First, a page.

New research released today in the September ARA Australian Retailers’ Index revealed retail support for the Federal Government has remained low during the past quarter, despite rising 10 points to a negative 22 per cent approval rating. Further, confidence among SME retailers was the lowest of any sector, falling 10 percentage points compared to a fall of eight per cent for the general SMEs nationally.
ARA Executive Director Richard Evans said retail SMEs were the only industry sector reporting net negative confidence levels.
“Retail SMEs recorded falling business confidence with a balance result of net negative two per cent, compared to a net confidence of 25 per cent for SMEs across all sectors. For the retail sector, this is 34 percentage points lower than the same time last year – reflecting the mood of the retail market at the moment.
“The most common concern for Australian retailers in the past quarter was a lack of work and sales, (22 per cent) and again this is higher than the general SME population (17 per cent). This was followed by retailers’ concern about the economic climate in general (17 per cent),” said Evans.
“Retailing is the barometer of the economy, and the fact that demand and consumer spending has dropped, sends a clear message the RBA was slamming economic brakes too hard with two interest rate rises earlier this year. The retail sector has born the brunt of the flow-on effects in the past quarter.”
The index also revealed about one third of retailers still feel the government is not on their side.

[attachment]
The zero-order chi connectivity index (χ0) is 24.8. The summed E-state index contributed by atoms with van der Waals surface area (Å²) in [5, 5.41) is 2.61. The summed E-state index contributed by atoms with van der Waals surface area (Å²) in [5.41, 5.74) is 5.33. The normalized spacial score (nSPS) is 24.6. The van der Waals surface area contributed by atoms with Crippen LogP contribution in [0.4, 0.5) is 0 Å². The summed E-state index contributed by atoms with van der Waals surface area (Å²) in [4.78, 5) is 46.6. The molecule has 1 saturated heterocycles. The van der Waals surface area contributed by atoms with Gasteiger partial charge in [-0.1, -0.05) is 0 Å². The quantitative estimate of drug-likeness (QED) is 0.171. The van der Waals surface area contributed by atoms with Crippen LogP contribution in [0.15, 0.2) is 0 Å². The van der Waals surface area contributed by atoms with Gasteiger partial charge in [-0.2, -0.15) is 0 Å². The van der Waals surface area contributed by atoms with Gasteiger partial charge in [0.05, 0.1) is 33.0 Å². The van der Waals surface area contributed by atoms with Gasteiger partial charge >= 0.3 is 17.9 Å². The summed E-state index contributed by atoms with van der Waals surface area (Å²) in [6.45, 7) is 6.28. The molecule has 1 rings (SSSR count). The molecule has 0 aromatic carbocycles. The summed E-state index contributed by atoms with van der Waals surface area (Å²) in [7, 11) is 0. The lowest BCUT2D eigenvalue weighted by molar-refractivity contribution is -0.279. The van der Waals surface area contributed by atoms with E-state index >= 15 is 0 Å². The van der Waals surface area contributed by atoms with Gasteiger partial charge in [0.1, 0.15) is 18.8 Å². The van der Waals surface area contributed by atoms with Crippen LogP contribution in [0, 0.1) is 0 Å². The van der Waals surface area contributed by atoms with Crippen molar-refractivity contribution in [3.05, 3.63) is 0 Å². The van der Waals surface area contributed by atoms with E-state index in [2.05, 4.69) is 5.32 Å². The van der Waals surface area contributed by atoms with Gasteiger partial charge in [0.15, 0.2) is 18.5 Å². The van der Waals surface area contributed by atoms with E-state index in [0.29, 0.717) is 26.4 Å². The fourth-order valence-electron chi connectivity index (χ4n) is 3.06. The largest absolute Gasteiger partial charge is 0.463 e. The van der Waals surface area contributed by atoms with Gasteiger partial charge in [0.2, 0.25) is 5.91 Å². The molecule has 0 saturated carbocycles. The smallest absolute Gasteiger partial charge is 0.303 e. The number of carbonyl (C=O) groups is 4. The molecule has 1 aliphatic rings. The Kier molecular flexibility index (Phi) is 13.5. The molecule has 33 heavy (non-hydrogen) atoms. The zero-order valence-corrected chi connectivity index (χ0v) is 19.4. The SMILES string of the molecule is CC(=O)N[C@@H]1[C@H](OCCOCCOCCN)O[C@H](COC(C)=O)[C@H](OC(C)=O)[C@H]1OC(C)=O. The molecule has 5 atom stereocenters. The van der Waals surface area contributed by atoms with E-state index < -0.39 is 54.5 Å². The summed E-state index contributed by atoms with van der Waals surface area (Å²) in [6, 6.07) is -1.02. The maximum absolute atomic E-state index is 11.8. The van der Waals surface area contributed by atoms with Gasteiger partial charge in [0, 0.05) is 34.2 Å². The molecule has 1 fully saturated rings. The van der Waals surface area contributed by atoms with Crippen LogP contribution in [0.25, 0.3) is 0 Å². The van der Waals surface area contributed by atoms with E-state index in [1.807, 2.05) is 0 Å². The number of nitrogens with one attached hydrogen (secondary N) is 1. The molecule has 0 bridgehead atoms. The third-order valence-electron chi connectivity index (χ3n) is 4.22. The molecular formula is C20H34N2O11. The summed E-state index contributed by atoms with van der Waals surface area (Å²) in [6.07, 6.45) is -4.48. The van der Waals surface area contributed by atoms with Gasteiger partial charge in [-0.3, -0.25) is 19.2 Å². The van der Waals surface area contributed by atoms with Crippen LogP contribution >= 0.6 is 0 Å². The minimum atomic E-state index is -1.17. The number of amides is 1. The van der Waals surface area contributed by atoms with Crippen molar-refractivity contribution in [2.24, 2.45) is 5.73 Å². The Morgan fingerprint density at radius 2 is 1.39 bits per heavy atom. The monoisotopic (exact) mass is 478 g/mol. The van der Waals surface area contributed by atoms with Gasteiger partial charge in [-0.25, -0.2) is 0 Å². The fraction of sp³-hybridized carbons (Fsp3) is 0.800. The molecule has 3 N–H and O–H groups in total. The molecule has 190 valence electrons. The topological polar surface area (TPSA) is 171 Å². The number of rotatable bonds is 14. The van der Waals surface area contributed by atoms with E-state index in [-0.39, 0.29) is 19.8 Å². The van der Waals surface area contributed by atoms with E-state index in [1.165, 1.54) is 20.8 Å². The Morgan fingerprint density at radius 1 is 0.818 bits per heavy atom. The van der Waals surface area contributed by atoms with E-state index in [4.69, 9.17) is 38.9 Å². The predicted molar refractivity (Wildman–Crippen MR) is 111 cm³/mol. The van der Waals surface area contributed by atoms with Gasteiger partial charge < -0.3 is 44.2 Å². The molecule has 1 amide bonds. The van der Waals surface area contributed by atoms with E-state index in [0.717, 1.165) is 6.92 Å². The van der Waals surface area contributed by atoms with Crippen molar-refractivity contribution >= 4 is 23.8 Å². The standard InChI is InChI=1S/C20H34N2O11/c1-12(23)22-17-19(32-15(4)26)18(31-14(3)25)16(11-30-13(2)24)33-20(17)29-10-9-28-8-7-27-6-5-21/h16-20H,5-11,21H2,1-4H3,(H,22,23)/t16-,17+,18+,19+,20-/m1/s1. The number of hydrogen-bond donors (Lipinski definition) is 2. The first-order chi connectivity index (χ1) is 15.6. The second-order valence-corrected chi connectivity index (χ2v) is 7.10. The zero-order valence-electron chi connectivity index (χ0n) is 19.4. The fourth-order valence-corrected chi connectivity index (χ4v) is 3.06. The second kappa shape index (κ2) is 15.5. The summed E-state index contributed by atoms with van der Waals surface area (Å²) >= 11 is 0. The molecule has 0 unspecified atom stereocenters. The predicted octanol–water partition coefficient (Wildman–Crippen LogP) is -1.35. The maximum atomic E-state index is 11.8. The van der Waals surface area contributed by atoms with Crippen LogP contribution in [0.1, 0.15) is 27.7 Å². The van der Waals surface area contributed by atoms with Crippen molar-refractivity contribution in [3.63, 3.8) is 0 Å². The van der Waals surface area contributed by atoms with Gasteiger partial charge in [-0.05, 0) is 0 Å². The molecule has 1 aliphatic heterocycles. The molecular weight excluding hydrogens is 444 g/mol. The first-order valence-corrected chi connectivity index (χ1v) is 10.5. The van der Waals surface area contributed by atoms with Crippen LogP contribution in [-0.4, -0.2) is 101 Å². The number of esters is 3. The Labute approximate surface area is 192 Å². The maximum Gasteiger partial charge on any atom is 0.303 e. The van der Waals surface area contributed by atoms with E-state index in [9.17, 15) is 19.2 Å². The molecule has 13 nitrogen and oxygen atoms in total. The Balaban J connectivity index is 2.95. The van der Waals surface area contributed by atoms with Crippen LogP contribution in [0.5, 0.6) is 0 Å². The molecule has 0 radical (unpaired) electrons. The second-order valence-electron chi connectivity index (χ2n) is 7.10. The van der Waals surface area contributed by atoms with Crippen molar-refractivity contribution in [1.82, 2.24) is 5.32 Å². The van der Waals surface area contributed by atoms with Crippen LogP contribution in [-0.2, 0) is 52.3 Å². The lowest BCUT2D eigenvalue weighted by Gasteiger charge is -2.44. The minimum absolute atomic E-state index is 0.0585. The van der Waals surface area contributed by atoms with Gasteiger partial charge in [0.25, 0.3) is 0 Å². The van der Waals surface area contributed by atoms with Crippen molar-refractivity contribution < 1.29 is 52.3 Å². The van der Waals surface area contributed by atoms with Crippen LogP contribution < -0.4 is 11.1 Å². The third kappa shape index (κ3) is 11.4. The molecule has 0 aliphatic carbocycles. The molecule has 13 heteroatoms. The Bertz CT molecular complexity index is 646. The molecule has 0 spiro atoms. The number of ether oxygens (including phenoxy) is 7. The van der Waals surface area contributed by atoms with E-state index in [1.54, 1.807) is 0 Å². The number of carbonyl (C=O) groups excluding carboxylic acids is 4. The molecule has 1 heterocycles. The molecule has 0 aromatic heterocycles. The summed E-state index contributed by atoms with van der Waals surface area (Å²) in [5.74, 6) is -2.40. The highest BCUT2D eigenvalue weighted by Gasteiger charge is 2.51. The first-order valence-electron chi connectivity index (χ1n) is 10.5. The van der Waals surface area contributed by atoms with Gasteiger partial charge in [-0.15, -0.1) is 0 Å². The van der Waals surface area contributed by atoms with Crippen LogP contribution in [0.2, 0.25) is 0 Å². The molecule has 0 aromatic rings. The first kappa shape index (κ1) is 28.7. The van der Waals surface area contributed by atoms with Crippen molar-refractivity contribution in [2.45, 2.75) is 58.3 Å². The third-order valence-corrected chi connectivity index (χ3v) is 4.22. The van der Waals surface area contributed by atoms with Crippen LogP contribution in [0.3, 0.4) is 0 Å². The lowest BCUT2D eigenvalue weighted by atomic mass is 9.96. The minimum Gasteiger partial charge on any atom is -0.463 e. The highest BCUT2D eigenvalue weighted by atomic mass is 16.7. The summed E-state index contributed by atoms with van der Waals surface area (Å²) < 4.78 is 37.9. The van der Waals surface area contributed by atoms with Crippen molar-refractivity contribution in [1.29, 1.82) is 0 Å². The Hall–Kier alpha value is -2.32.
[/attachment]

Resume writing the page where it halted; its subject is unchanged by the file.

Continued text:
“The index shows small business legislators that reducing red tape is the number one priority for retailers, with those unsupportive of Federal Government policies blaming too much paper work and administration. On the other hand, those retailers who are supportive of Government policies (11 per cent) believe they have tried hard to reduce red tape.
Other key reasons retailers believed the Federal Government’s policies worked against them, said Evans, include increases in the petrol price impacting consumer spending and the government not offering incentives to small business.
“Although confidence in government policies has risen slightly, it seems retailers’ expectations are a little ahead of reality with sales performance falling 15 per cent in the past quarter and 52 per cent of retailers experiencing a decrease in sales, despite only 29 per cent of them saying they expected a decrease in sales in the previous quarter.
“We see the same trend with profitability. When retailers were asked about their expectations for the past quarter, 31 per cent of retailers indicated they expected to increase their profits. In fact, only 18 per cent increased profits while 53 per cent of retailers experienced a decrease in profitability. This is a drop of 20 percentage points from the previous quarter’s results,” said Evans.
Evans believes the government needs to be much more supportive of retailers.
“What the retail market needs is consumer confidence and this requires government narrative to become more supportive. Now is not the time for politics, rather we need positive government news. Retailers are warming to Prime Minister Rudd but it’s ‘tough love’.”